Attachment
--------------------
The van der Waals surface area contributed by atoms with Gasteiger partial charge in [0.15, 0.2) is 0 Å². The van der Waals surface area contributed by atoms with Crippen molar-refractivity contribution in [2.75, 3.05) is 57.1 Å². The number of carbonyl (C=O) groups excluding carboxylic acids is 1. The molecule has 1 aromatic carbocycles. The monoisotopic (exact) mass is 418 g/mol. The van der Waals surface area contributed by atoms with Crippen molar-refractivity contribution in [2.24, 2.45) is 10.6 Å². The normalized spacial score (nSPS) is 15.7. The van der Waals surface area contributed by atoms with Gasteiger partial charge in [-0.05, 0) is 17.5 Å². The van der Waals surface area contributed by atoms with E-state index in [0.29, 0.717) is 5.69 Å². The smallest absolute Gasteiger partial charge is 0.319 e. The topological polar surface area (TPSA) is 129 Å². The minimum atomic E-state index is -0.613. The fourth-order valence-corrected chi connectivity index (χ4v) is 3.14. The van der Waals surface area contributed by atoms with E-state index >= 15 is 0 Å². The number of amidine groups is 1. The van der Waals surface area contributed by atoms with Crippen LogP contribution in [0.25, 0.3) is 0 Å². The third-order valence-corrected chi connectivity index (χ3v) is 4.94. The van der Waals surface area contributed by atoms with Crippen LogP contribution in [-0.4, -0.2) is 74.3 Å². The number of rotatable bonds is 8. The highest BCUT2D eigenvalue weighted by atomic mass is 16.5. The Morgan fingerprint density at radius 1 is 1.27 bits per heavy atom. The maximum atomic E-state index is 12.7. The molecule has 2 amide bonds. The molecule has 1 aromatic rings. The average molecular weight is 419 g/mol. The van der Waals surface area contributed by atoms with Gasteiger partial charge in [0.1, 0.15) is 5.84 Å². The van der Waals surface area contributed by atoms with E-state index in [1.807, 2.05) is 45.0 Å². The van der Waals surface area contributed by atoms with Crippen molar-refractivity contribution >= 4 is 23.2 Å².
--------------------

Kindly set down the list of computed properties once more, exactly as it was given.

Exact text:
The van der Waals surface area contributed by atoms with Gasteiger partial charge in [0.15, 0.2) is 0 Å². The van der Waals surface area contributed by atoms with Crippen molar-refractivity contribution in [2.75, 3.05) is 57.1 Å². The number of carbonyl (C=O) groups excluding carboxylic acids is 1. The molecule has 1 aromatic carbocycles. The monoisotopic (exact) mass is 418 g/mol. The van der Waals surface area contributed by atoms with Crippen molar-refractivity contribution in [2.24, 2.45) is 10.6 Å². The normalized spacial score (nSPS) is 15.7. The van der Waals surface area contributed by atoms with Gasteiger partial charge in [-0.05, 0) is 17.5 Å². The van der Waals surface area contributed by atoms with E-state index in [0.29, 0.717) is 5.69 Å². The smallest absolute Gasteiger partial charge is 0.319 e. The topological polar surface area (TPSA) is 129 Å². The minimum atomic E-state index is -0.613. The fourth-order valence-corrected chi connectivity index (χ4v) is 3.14. The van der Waals surface area contributed by atoms with E-state index >= 15 is 0 Å². The number of amidine groups is 1. The van der Waals surface area contributed by atoms with Crippen LogP contribution in [0.25, 0.3) is 0 Å². The third-order valence-corrected chi connectivity index (χ3v) is 4.94. The van der Waals surface area contributed by atoms with Crippen LogP contribution in [-0.4, -0.2) is 74.3 Å². The number of rotatable bonds is 8. The highest BCUT2D eigenvalue weighted by atomic mass is 16.5. The Morgan fingerprint density at radius 1 is 1.27 bits per heavy atom. The maximum atomic E-state index is 12.7. The molecule has 2 amide bonds. The molecule has 1 aromatic rings. The average molecular weight is 419 g/mol. The van der Waals surface area contributed by atoms with Gasteiger partial charge in [0.1, 0.15) is 5.84 Å². The van der Waals surface area contributed by atoms with E-state index in [1.807, 2.05) is 45.0 Å². The van der Waals surface area contributed by atoms with Crippen molar-refractivity contribution >= 4 is 23.2 Å².